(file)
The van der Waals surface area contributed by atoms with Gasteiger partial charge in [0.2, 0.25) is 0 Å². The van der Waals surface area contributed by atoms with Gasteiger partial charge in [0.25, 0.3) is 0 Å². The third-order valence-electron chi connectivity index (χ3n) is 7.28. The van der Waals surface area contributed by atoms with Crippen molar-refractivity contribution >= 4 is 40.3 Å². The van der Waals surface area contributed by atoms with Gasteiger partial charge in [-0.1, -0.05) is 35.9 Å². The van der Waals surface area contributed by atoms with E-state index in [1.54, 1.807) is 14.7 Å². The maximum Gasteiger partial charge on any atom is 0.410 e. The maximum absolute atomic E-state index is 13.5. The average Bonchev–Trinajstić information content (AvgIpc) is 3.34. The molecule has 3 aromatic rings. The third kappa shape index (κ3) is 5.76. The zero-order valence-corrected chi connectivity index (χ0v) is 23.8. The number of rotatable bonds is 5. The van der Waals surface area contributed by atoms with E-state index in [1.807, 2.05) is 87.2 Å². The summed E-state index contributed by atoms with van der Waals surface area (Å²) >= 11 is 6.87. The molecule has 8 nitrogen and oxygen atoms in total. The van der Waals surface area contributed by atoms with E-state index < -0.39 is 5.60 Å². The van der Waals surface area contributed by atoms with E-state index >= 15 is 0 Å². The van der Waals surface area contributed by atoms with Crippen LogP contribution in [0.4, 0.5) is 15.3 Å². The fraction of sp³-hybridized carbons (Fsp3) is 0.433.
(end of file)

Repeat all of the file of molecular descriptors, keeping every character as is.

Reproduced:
The van der Waals surface area contributed by atoms with Gasteiger partial charge in [0.2, 0.25) is 0 Å². The van der Waals surface area contributed by atoms with Gasteiger partial charge in [0.25, 0.3) is 0 Å². The third-order valence-electron chi connectivity index (χ3n) is 7.28. The van der Waals surface area contributed by atoms with Crippen molar-refractivity contribution >= 4 is 40.3 Å². The van der Waals surface area contributed by atoms with Gasteiger partial charge in [-0.1, -0.05) is 35.9 Å². The van der Waals surface area contributed by atoms with E-state index in [1.54, 1.807) is 14.7 Å². The maximum Gasteiger partial charge on any atom is 0.410 e. The maximum absolute atomic E-state index is 13.5. The average Bonchev–Trinajstić information content (AvgIpc) is 3.34. The molecule has 3 aromatic rings. The third kappa shape index (κ3) is 5.76. The zero-order valence-corrected chi connectivity index (χ0v) is 23.8. The number of rotatable bonds is 5. The van der Waals surface area contributed by atoms with E-state index in [1.807, 2.05) is 87.2 Å². The summed E-state index contributed by atoms with van der Waals surface area (Å²) >= 11 is 6.87. The molecule has 8 nitrogen and oxygen atoms in total. The van der Waals surface area contributed by atoms with E-state index < -0.39 is 5.60 Å². The van der Waals surface area contributed by atoms with E-state index >= 15 is 0 Å². The van der Waals surface area contributed by atoms with Crippen LogP contribution in [0.4, 0.5) is 15.3 Å². The fraction of sp³-hybridized carbons (Fsp3) is 0.433.